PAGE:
Face it: Oceans are dying

This isn’t speculation; it’s fact

How much longer are we going to remain in denial about what’s happening to our planet?

That question arises in the wake a new UN-sponsored study, led by the International Program on the State of the Ocean (IPSO), concluding that life in the oceans is at imminent risk of the worst spate of extinctions in millions of years due to threats such as climate change and over-fishing.

“We now face losing marine species and entire marine ecosystems, such as coral reefs, within a single generation,” reads the study prepared by 27 experts, as reported by Reuters. “Unless action is taken now, the consequences of our activities are at a high risk of causing, through the combined effects of climate change, over-exploitation, pollution and habitat loss, the next globally significant extinction event in the ocean.”

There have been five mass extinctions in the past 600 million years, the most recent occurring when the dinosaurs disappeared 65 million years ago following an asteroid collision.

Climate change affects the oceans in this way: When carbon dioxide builds up in the atmosphere, it is absorbed into the oceans, causing acidification harmful to living organisms. Meanwhile, runoff of fertilizers and pollution fosters anoxia, or lack of oxygen, creating vast fish-free dead zones.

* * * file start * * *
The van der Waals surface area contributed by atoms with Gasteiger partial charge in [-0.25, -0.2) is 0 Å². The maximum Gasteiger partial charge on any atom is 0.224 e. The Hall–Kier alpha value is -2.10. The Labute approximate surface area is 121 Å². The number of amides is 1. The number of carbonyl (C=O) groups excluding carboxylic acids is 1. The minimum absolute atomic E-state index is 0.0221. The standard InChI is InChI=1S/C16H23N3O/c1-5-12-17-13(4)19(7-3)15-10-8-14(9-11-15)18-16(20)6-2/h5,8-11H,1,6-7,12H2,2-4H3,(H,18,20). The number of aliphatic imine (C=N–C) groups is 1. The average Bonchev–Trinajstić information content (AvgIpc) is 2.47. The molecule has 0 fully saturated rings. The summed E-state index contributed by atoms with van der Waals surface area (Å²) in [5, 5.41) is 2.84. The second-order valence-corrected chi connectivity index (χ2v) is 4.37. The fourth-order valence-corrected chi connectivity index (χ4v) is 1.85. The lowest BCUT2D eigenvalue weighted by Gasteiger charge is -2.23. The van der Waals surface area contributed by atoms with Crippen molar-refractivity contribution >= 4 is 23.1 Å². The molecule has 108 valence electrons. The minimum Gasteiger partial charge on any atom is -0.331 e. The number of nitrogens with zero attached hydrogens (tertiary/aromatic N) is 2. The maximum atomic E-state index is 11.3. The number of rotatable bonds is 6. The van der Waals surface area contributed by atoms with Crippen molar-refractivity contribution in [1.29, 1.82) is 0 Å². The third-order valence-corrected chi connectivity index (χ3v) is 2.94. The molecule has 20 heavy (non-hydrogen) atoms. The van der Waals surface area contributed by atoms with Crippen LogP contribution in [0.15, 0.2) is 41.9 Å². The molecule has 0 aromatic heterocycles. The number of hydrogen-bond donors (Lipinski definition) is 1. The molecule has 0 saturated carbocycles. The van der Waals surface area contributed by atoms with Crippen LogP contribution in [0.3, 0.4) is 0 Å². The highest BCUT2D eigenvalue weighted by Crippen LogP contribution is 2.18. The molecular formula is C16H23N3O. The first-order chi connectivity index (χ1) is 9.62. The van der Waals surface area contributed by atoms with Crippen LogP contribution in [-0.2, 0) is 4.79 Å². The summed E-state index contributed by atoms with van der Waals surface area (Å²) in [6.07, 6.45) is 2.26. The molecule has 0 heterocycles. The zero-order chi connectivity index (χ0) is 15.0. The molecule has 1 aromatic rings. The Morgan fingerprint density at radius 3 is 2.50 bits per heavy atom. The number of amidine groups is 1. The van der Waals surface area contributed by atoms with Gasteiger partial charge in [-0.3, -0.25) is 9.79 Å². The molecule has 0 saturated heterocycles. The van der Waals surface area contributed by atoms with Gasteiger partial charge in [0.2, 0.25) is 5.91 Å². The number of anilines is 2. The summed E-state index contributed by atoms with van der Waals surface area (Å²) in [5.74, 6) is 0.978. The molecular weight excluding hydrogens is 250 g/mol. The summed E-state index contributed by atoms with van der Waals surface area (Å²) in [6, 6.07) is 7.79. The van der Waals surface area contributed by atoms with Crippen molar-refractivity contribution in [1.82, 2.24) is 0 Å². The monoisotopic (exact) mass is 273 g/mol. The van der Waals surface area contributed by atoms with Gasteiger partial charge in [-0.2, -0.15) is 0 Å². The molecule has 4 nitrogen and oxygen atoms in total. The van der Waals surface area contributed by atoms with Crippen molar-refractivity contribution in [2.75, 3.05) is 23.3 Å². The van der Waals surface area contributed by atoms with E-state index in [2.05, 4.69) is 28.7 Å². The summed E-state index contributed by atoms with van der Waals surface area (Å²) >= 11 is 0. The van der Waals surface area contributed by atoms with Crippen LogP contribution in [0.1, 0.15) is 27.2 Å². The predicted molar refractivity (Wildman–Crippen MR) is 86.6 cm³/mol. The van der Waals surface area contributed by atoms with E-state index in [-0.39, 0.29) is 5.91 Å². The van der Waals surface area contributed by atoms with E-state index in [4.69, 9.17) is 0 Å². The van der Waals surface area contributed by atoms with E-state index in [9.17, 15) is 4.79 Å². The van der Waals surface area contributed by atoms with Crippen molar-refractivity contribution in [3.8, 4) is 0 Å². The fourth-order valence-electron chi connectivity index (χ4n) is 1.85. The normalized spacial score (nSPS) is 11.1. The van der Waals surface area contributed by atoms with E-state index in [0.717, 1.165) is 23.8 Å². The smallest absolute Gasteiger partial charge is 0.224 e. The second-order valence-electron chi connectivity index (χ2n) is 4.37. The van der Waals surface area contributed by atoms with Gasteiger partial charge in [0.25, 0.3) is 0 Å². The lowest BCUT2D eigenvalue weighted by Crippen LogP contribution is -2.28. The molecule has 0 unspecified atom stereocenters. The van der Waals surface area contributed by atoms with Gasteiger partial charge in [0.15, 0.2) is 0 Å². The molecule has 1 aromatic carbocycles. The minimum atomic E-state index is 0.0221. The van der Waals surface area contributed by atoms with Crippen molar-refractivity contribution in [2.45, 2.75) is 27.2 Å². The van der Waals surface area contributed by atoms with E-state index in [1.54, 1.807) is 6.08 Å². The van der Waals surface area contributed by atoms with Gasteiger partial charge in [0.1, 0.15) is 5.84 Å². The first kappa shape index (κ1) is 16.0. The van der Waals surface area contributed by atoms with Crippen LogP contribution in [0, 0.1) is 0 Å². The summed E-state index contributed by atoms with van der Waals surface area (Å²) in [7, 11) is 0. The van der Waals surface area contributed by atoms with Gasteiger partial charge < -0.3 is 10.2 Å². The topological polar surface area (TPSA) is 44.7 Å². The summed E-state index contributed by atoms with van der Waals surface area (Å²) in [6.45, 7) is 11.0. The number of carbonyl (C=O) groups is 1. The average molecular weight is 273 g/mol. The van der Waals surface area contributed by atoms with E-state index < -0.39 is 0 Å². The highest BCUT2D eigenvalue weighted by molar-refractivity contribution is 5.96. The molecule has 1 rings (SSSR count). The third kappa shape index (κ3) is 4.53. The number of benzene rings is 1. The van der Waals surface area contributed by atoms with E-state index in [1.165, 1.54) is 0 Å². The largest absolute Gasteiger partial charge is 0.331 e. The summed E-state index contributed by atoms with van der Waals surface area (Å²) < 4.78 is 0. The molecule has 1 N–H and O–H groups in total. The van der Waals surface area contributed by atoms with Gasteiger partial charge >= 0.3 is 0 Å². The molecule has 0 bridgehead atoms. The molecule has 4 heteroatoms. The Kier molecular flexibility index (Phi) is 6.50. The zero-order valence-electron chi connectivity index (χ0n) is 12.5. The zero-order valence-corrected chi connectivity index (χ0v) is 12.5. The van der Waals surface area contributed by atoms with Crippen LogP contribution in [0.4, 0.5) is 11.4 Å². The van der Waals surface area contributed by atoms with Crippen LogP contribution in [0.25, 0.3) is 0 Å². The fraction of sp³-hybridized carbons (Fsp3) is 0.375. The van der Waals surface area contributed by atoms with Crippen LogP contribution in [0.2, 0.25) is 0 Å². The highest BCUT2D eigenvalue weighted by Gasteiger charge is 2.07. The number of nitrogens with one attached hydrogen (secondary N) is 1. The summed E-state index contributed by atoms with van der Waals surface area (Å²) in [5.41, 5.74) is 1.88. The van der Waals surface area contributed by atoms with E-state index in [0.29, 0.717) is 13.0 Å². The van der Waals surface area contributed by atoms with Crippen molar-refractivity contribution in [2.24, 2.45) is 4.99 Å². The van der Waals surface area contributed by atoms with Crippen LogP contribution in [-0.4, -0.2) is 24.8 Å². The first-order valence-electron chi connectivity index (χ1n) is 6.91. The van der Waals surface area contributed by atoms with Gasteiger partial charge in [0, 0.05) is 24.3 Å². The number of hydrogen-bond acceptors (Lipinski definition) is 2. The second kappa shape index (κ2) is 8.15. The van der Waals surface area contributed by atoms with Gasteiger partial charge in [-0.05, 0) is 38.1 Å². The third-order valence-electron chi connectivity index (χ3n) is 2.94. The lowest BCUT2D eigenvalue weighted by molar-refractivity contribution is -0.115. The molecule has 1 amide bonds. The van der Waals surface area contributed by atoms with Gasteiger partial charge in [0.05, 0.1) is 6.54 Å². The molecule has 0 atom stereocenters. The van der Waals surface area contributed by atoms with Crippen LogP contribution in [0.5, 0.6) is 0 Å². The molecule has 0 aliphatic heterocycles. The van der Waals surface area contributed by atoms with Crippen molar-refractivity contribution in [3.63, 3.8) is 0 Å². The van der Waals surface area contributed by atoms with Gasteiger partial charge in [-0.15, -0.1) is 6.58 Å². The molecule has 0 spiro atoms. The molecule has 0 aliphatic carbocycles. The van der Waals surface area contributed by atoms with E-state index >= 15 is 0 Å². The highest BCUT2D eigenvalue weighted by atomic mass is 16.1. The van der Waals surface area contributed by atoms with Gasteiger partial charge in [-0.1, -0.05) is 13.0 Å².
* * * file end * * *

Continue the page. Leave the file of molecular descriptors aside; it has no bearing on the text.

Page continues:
The report notes that over-fishing, which accounts for 60 percent of the known extinction of marine fishes, is also the easiest for governments to reverse. Many ocean areas, like the Grand Banks of Newfoundland, are already off-limits, but others must follow to allow their stocks to recover. Otherwise, the one-fifth of the world’s people who depend on fish for their protein—1.4 billion people—face the scourge of long-term malnourishment.

The IPSO report is based on scientific observation. It is not a theory; it is fact. The oceans are dying. What are we going to do about it?